In a wonderfully imaginative stroke, article IV of the treaty allows the activities in Antarctica to go forward, in spite of the territorial claims of some and the lack of assertion or recognition of claims by others.
Last but not least, the treaty parties have succeeded in cooperating in respect to this ice-covered continent, in spite of frequent and often acute bilateral differences between them on other matters.
www.findarticles.com /p/articles/mi_m1079/is_v87/ai_5107233   (1187 words)

 Fact Sheet: The Antarctic Treaty System
The foundation for this system is the Antarctic Treaty, which became effective in 1961.
Article IV clarifies that the Treaty does not repudiate any existing claim, but it prohibits their assertion as well as the establishment of new claims.
Antarctic Treaty System, An Assessment, 1986, Proceedings of a Workshop Held at Beardmore South Field Camp, Antarctica, January 7-13, 1985, National Academy Press, Washington, D.C. Auburn, F.M., 1982, Antarctic Law and Politics, C. Hurst and Co.
www.asoc.org /general/ats.htm   (906 words)

 Antarctic Time Line of Discovery
It is nearly impossible to exhibit a detailed chronology of exploration in the Antarctic region simply due to the fact that there have been over 300 expeditions to the Antarctic mainland, not to mention the subantarctic islands.
Unfortunately, their ship Antarctic was crushed in the ice pack after leaving the crew on the island thereby creating two separate groups of explorers.
The treaty was framed as an agreement so the continent "shall continue forever to be used exclusively for peaceful purposes".
www.south-pole.com /p0000052.htm   (2085 words)

 Antarctic Treaty
The Antarctic Treaty consists of fourteen articles concerning with the protection and conservation of Antarctica.
ARTICLE IX - The Treaty declares that the signatories meet periodically so that the discussion of the use of Antarctica for peaceful purposes, the facilitation for scientific research, the facilitation of international scientific cooperation, and the preservation and conservation of living resources can be met to the standards set by the Treaty
In 1972 a law was produced for the protection and survival of the Antarctic Seals.
www.geocities.com /mhdogz/anttreaty.html   (590 words)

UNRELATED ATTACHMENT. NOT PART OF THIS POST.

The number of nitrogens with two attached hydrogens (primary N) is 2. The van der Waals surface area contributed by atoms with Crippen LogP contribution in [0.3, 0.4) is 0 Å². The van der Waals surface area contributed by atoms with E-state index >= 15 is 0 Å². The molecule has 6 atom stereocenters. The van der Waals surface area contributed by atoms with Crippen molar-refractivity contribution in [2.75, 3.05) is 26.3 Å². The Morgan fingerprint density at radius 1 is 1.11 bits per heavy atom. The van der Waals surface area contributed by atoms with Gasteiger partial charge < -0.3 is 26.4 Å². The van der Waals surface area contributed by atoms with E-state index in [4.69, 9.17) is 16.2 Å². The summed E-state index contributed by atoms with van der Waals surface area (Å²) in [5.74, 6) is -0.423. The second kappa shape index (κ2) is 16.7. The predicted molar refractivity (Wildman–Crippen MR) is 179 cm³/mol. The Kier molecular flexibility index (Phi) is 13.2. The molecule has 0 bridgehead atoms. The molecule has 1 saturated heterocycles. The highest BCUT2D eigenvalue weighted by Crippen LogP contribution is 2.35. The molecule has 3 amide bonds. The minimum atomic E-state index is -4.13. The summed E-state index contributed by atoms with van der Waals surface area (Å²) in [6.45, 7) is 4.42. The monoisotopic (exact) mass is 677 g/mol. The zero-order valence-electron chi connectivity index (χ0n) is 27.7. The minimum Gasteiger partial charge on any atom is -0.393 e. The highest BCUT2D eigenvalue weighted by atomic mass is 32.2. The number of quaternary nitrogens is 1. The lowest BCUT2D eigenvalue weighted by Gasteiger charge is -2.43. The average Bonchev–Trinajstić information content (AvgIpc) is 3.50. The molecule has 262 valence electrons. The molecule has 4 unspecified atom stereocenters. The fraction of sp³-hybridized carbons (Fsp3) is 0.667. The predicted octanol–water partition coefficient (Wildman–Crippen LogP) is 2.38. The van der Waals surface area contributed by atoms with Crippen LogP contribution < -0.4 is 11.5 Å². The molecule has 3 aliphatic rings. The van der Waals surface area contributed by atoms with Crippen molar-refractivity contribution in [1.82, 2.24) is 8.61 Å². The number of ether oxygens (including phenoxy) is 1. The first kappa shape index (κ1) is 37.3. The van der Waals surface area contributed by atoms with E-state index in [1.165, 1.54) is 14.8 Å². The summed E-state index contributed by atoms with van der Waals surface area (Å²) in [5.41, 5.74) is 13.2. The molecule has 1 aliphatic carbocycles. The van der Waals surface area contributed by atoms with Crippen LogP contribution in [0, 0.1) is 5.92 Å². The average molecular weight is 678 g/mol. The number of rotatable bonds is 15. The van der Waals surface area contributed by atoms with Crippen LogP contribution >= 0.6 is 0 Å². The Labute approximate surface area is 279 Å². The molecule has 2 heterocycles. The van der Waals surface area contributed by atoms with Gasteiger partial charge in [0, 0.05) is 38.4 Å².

New Zealand Antarctic Heritage Trust: preservation of Antarctic heritage   (Site not responding. Last check: 2007-11-05)
The Ross Sea huts constructed by successive British Antarctic expeditions represent the earliest intact buildings remaining on Earth’s southernmost continent, dating from the heroic age of Antarctic exploration.
Although intended only for each expedition’s immediate needs, they have survived around a century of Antarctic blizzards, and constitute an exceptional example of heritage of this remarkable period of human endeavour.
The Antarctic Heritage Trust, a New Zealand based charity, exists to conserve those expedition bases on behalf of the international community.
www.heritage-antarctica.org /index.cfm   (303 words)

 Antarctic Treaty   (Site not responding. Last check: 2007-11-05)
The Antarctic Treaty internationalized and demilitarized the Antarctic Continent and provided for its cooperative exploration and future use.
No insurmountable conflicts or issues divided the conference, and negotiations culminated in a treaty signed by all 12 nations on December 1, 1959.
Approved by the U.S. Senate, U.S. ratification was deposited August 18, 1960, and the treaty entered intoforce on June 23, 1961,.
fas.org /nuke/control/antarctic   (95 words)

 [No title]
South Afrcian chair of the International Antartic Treaty consultative meeting (ATCM) announced the appointment of an executive secretary of the antarctic treaty and the accession of Ukraine as a new consultative party to the treaty
WEDNESDAY, 26 MAY 2004: The chairperson of the 27th Antarctic Treaty Consultative Meeting (ATCM), South Africa's Horst Kleinschmidt, who heads the Department of Environmental Affairs and Tourism's Marine and Coastal Management Branch, made two important announcements today, Thursday 26 May 2004 at the 27th ATCM in Cape Town.
Ukraine was also admitted this morning as the 28th Consultative Member country to the Antarctic Treaty.
www.environment.gov.za /NewsMedia/MedStat/2004May26/antarticTreaty_26052004.html   (270 words)